Troops storm 'South Mountain' battlefield

September 08, 2007|By ERIN JULIUS

BOONSBORO - Men in heavy wool uniforms loaded cannons and fired rifles as women in hoop skirts cheered them on with "Huzzahs" Saturday outside of Boonsboro during a re-enactment of the Battle of South Mountain at Fox's Gap.

A few of the battle's "casualties" fell down in the grass and crawled to shade a few moments later.

Only the occasional cell phone and video camera betrayed what many agreed was a historically accurate re-enactment.

The event brought together 2,500 re-enactors in celebration of the 145th anniversary of the "September Storm" battles of South Mountain and Antietam, said Tom Riford, president and chief executive officer of the Hagerstown-Washington County Convention and Visitors Bureau.

About 500 spectators and a film crew from The History Channel were on hand for the battle, he said.

Saturday's event was a trial run for a bigger event in five years to mark the 150th anniversary of the battles of South Mountain and Antietam, said Jeremiah Hornbaker, president of Friends of South Mountain Battlefield. The Western Maryland Heritage Foundation and Maryland Department of Natural Resources also helped organize the battle scene, he said.


Hornbaker described a battle re-enactment as a learning tool to help people interested in history further their knowledge.

Randy Valle of Baltimore is a graphic designer most days, but on Saturday, he strolled through the woods in Union Army garb with a corncob pipe hanging out of his mouth. The level of authenticity in Saturday's battle scene set it apart from other events, and its organizers were attentive to detail, he said.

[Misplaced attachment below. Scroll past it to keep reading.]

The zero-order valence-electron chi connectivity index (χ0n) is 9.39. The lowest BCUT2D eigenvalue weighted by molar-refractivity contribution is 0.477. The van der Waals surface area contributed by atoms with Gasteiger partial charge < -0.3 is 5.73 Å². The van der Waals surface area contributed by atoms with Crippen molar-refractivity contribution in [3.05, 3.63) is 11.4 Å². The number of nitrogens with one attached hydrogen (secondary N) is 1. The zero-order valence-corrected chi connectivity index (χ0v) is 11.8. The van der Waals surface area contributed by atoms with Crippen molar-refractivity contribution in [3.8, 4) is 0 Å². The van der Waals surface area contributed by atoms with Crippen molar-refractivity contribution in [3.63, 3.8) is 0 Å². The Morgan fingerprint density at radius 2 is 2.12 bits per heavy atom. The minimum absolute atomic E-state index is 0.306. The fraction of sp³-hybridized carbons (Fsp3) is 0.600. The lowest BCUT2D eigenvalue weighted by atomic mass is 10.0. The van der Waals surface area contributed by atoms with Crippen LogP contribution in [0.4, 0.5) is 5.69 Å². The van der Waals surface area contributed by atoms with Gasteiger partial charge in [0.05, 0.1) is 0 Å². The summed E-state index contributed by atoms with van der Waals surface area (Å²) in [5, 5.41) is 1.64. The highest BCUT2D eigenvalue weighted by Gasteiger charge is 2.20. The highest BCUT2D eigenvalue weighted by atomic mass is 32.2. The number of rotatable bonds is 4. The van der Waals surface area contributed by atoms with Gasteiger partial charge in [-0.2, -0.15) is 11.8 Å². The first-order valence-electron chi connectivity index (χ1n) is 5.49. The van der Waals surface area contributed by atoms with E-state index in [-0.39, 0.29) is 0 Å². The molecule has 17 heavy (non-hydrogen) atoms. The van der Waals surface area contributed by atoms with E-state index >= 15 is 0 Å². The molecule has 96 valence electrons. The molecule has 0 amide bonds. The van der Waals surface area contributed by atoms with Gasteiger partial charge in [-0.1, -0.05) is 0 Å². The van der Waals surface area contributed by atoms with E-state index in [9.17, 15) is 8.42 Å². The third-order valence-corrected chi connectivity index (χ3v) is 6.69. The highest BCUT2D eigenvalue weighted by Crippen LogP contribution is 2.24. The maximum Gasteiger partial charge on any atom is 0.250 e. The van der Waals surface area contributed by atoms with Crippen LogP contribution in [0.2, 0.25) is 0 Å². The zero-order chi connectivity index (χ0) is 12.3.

Buddy Mellor of Eldersburg, Md., portrayed a member of a unit out of North Carolina. Mellor began re-enacting in 1995 out of a love for history, and Saturday's battle scene was a good one, he said.

"You felt like you were really into the battle," he said.

The re-enactment took place several miles from where the actual battle was fought.

Sandy Andrews of Hagerstown participates in Civil War re-enactments more than 20 weekends a year.

On Saturday, he was part of Mellor's North Carolina unit.

Both men were pushed off the field by Federal troops early in the battle.

"Our battalion was broken," Andrews said. "We took some of our wounded off the field."

Both men planned to stay in camp Saturday night, sleeping on the ground with only a blanket for cover as the troops would have, they said.

"The things you read in a book, we get to relive," Andrews said.

Raising money for battlefield preservation was the bigger purpose of Saturday's event, Andrews said.

Kirk Day of Hagerstown watched Saturday's battle scene with interest because his ancestors fought for the Union, he said.

Supporting battlefield preservation is an important part of re-enactments because the war had a "vital impact on everybody's life, even today," he said.

Burnell Bouchard traveled to Saturday's event from Augusta, Maine, because his brother-in-law was fighting with a Wisconsin regiment. He viewed the entire spectacle from a lawn chair.

"They fought right here in front of us," Bouchard said.

Ted Brennan of Keedysville has participated in re-enactments for almost 20 years, and is a self-described history buff. On Saturday, he wore a Union uniform.

"We portrayed an actual moment in history ... without the blood and suffering that comes with war, of course" he said.

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